The Central Information Commission directed the Prime Minister’s Office to reconsider a request from RTI requesting details regarding the imposition of a nationwide lockdown on March 24, 2020 due to the Covid-19 pandemic.
The information was denied by the Under-Secretary to the Prime Minister’s Office (acting as Public Information Officer) citing Section 7(9) of the Right to Information Act 2005.
The provision states: Information shall normally be provided unless doing so would disproportionately divert the resources of public authority or would be detrimental to the security or preservation of the record in question.
Chief Information Commissioner YK Sinha stated that the CMP did not cite any substantive provision of the Act justifying such an exemption from disclosure. Therefore, he ruled that the response sent by the PIO is “legally indefensible”.
Section 8 of the Act provides for situations justifying an exemption from the disclosure of information (detailed at the end of this report).
“After reviewing the facts of the case, the Commission is of the opinion that the PIO’s response does not comply with the provisions of the RTI Act… The Respondent merely indicated that the details requested by the Applicant fall under the provisions of Article 7(9) of the RTI Act 2005. Thus, the information requested by the Appellant was not provided to him. and the appropriate provisions of the RTI Law were not cited justifying the exemption from disclosure, in the response addressed to the Appellant,“, said the CIC.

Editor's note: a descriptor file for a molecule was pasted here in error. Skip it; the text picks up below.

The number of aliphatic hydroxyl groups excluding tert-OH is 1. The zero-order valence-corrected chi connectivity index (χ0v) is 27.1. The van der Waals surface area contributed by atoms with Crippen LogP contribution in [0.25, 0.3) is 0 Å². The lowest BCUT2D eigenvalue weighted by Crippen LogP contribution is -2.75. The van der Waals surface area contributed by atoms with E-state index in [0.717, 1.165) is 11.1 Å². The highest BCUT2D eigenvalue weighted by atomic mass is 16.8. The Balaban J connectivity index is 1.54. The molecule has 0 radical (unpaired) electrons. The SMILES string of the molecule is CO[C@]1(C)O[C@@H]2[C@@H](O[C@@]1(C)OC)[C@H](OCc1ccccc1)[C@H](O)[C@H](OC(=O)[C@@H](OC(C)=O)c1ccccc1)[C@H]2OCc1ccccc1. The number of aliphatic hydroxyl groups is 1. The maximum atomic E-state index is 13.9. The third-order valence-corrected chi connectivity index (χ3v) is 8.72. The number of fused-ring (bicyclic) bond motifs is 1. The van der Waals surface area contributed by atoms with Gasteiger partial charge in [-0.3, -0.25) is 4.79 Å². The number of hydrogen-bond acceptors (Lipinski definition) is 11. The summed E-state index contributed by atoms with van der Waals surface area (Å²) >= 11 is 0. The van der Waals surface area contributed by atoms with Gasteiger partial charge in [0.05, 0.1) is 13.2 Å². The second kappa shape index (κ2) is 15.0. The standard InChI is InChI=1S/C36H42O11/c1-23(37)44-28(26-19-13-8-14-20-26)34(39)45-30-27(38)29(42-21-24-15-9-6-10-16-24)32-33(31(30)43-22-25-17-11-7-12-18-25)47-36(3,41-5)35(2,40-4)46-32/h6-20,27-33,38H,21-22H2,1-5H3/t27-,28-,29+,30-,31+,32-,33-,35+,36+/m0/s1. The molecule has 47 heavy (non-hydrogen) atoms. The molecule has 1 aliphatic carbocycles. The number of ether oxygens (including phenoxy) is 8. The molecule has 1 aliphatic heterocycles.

The Appellant, Jugal Purohit, a journalist by profession, had requested information on the meetings held by the PMO between January and March 2020 on Covid-19 and the authorities who took part in them.
He also asked for details of state and central authorities, experts and think tanks with whom the PMO consulted on any aspect related to the imposition of the nationwide lockdown.
In addition, he sought relevant copies of communications from meetings that discussed planning for lockdown enforcement, ensuring availability of essential supplies, and responding to and mitigating impact.
Dissatisfied with the refusal of information by the PIO, the Appellant had filed a First Appeal on January 12, 2021. Aggrieved and dissatisfied by the order dated February 17, 2021 from the Appeal Authority, the Appellant contacted to the Commission with this Second Appeal.
The CIC has now directed the PIO, PMO to reconsider the RTI request and provide a revised timely response in accordance with the provisions of the RTI Act, within three weeks.
A compliance report is due by the end of this month.
[Exemptions provided under Section 8 include:
(a) information which would prejudicially affect the sovereignty and integrity of India, its economic interests, relation with foreign State, etc.;
(b) information which has been expressly forbidden to be published by any court of law;
(c) information, the disclosure of which would cause a breach of privilege of Parliament or the State Legislature;
(d) information including commercial confidence, trade secrets or intellectual property; (e) available to a person in his fiduciary relationship;
(f) information received in confidence from foreign Government;
(g) information, the disclosure of which would endanger the life or physical safety of any person;
(h) information which would impede the process of investigation or apprehension or prosecution of offenders;
(i) cabinet papers including records of deliberations of the Council of Ministers, Secretaries and other officers;
(j) information which relates to personal information the disclosure of which has no relationship to any public activity or interest, or which would cause unwarranted invasion of the privacy of the individual.]
Case title: Jugal Purohit against the Prime Minister’s Office
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